What is a lead score matrix?
The lead score matrix is a tool to determine your lead scoring model. As part of your marketing strategy, the scoring matrix lists all criteria and assigns points to determine the lead quality in real-time.
The lead score matrix is a great collaboration tool between sales and marketing teams to define the best possible lead qualification. The goal is to qualify leads before they get phone calls from the sales team. Only sales-ready leads will be handed over.
Every stakeholder involved in the process assigns a score to positive and negative criteria with the goal to define and align on final lead scores.
See the table below as an example:
Subcategories of the lead score matrix
In most cases, it’s not enough to only have one criteria. For example, the company size should be broken out with various scores: less than 50 employees, 51-200, more than 200, etc.
How to create a lead score matrix?
Creating a lead scoring matrix is a continuous process, not a one-time exercise. In the first iteration, your marketing team should come up with a list of lead scoring criteria, people involved in the process, and technical feasibility audits.
1. Define the lead scoring criteria
List all demographic, geographic, firmographic data points your company uses to collect lead information. Additionally, list all potential behavioral actions a lead could engage with your marketing – good and bad.
2. Analyze existing lead data
You probably have done a customer segmentation exercise and maybe even have buyer personas defined.
Based on previous lead information of good and bad prospects, determine the criteria that made them a good or bad fit for your solution. Within the dataset of good prospects, what distinguished the ones that became customers of those that didn’t? Pay special attention to the engagement they had or didn’t have with your company. Some questions to think about:
- Which marketing channel brought them to the website/converted them into known people?
- What content have they viewed or not viewed on the website?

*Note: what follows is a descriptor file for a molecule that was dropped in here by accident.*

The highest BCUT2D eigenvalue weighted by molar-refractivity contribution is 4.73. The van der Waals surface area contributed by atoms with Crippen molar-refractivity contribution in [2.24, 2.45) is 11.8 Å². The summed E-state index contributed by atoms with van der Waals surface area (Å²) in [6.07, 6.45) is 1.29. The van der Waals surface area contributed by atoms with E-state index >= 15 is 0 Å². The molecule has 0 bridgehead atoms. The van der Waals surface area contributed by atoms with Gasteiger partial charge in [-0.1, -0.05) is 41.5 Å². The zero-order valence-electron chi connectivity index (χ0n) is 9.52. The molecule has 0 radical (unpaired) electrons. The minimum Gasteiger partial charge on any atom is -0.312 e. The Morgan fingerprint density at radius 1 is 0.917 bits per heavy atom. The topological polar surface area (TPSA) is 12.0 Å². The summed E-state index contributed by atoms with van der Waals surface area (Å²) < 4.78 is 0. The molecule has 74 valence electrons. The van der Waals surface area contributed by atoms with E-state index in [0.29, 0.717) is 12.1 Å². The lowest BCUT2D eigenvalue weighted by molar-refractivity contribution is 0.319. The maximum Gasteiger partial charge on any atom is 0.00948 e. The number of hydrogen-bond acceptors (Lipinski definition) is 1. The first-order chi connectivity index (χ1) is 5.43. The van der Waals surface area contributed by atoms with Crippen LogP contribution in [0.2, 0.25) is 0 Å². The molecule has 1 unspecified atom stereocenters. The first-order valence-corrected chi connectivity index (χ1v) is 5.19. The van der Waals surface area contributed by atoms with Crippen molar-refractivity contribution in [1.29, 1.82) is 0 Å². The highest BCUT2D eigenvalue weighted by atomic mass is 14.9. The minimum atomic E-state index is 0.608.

- How many website visits did they have?
- How were their email engagement rates?
- How long were they in the sales cycle before they had the first interaction with sales?
- At what point did the lead become hot and interesting for Sales?
3. Decide on the lead scoring team
Who needs to be part of the lead scoring process? Invite all stakeholders to a meeting, explain the goal of lead scoring and why it is important for sales and marketing to work together on this.
Present the criteria list and your findings from analyzing previous leads.
4. Fill out the lead score matrix
Ask everyone to fill out scores – maybe between negative ten (-10) to positive ten (-10).
Additionally, ask them from thresholds that need to be reached in their scoring system. These questions should be quantitative and qualitative. What do I mean by that? If someone comes to the conclusion that 30 in each category (demographic, geographic, firmographic, and behavior) is the right score, she should say this. But also in her own words. For example, a lead should at least have these 5 criteria and have 3 interactions with the company before being sales-ready. You will find that the words sometimes contradict the scores.
Another tip is to let the participant mark specific criteria as must-have information. For example, it is crucial to know the job title or location.
Lastly, it’s important to let everyone fill out the scores unbiased. Nobody should see someone else’s responses.
5. Combine the point systems into one
Combine all individual point allocations into one master lead score matrix with averages. If you want to put a higher weight on certain people’s answers, that’s fine, too.
Then, share and align on the final scoring point system among all stakeholders.
6. Implement and test the lead score matrix
Implement the scoring system into your marketing automation software.
We’ve created resources for the most common used:
You should test the lead scores before triggering actions. See what the scores would do. It’s also good advice to implement a safety net. For example, notify the lead scoring admin before an action is triggered based on lead scores. The admin has then the chance to interject or approve the action until she gets enough data that the system will work.
7. Continuously improve the lead score matrix
Finally, continuously improve the scoring system and implement more detailed workflows, like automated lead nurturing. Don’t just implement behind closed doors. Share and align with all stakeholders on a regular basis.
Sascha is a Lifecycle Marketing Consultant with over 8 years of digital marketing experiences in Silicon Valley, the UK, and Germany.
After leading the demand generation for a 100+ million company, he decided to venture out on himself. He’s now helping clients to attract and convert more leads and customers.
His main focus are SEO, paid media & marketing automation – all with the focus to tie marketing campaigns to revenue.
Sascha has been featured in industry publications.